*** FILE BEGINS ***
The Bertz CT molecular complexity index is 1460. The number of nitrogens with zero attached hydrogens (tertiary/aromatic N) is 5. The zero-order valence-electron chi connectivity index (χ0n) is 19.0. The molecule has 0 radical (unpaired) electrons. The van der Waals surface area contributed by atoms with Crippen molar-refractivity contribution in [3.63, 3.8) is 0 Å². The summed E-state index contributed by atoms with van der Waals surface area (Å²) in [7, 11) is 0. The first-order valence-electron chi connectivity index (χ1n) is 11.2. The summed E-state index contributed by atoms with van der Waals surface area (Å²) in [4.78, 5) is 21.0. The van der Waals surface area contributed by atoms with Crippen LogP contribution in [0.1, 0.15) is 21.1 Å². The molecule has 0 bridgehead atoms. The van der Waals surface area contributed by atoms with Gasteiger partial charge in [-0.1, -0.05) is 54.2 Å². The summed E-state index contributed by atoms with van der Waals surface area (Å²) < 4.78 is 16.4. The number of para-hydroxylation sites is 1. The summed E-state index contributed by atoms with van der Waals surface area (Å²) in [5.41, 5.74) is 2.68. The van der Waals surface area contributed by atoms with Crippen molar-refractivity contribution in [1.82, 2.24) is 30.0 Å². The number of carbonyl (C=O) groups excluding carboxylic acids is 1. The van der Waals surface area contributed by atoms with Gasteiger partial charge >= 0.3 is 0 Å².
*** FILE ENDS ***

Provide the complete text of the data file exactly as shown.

The Bertz CT molecular complexity index is 1460. The number of nitrogens with zero attached hydrogens (tertiary/aromatic N) is 5. The zero-order valence-electron chi connectivity index (χ0n) is 19.0. The molecule has 0 radical (unpaired) electrons. The van der Waals surface area contributed by atoms with Crippen molar-refractivity contribution in [3.63, 3.8) is 0 Å². The summed E-state index contributed by atoms with van der Waals surface area (Å²) in [7, 11) is 0. The first-order valence-electron chi connectivity index (χ1n) is 11.2. The summed E-state index contributed by atoms with van der Waals surface area (Å²) in [4.78, 5) is 21.0. The van der Waals surface area contributed by atoms with Crippen LogP contribution in [0.1, 0.15) is 21.1 Å². The molecule has 0 bridgehead atoms. The van der Waals surface area contributed by atoms with Gasteiger partial charge in [-0.1, -0.05) is 54.2 Å². The summed E-state index contributed by atoms with van der Waals surface area (Å²) < 4.78 is 16.4. The number of para-hydroxylation sites is 1. The summed E-state index contributed by atoms with van der Waals surface area (Å²) in [5.41, 5.74) is 2.68. The van der Waals surface area contributed by atoms with Crippen molar-refractivity contribution in [1.82, 2.24) is 30.0 Å². The number of carbonyl (C=O) groups excluding carboxylic acids is 1. The van der Waals surface area contributed by atoms with Gasteiger partial charge >= 0.3 is 0 Å².